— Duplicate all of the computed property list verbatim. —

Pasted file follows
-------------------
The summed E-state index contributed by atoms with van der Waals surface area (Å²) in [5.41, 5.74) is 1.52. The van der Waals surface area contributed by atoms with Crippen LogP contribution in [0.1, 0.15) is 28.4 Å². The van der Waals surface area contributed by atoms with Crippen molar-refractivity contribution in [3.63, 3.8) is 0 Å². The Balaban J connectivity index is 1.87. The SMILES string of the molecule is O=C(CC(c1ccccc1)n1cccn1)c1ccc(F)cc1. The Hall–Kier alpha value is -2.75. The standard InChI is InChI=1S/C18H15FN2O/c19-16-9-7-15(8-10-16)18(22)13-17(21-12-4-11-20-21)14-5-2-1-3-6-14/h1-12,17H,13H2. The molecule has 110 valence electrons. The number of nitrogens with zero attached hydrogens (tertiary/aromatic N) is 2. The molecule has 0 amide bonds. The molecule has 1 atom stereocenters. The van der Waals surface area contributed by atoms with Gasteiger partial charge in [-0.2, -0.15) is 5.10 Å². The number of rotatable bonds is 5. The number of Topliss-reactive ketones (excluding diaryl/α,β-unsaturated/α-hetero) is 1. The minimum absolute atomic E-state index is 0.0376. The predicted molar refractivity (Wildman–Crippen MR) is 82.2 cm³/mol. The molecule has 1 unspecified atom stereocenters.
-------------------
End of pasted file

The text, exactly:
The summed E-state index contributed by atoms with van der Waals surface area (Å²) in [5.41, 5.74) is 1.52. The van der Waals surface area contributed by atoms with Crippen LogP contribution in [0.1, 0.15) is 28.4 Å². The van der Waals surface area contributed by atoms with Crippen molar-refractivity contribution in [3.63, 3.8) is 0 Å². The Balaban J connectivity index is 1.87. The SMILES string of the molecule is O=C(CC(c1ccccc1)n1cccn1)c1ccc(F)cc1. The Hall–Kier alpha value is -2.75. The standard InChI is InChI=1S/C18H15FN2O/c19-16-9-7-15(8-10-16)18(22)13-17(21-12-4-11-20-21)14-5-2-1-3-6-14/h1-12,17H,13H2. The molecule has 110 valence electrons. The number of nitrogens with zero attached hydrogens (tertiary/aromatic N) is 2. The molecule has 0 amide bonds. The molecule has 1 atom stereocenters. The van der Waals surface area contributed by atoms with Gasteiger partial charge in [-0.2, -0.15) is 5.10 Å². The number of rotatable bonds is 5. The number of Topliss-reactive ketones (excluding diaryl/α,β-unsaturated/α-hetero) is 1. The minimum absolute atomic E-state index is 0.0376. The predicted molar refractivity (Wildman–Crippen MR) is 82.2 cm³/mol. The molecule has 1 unspecified atom stereocenters.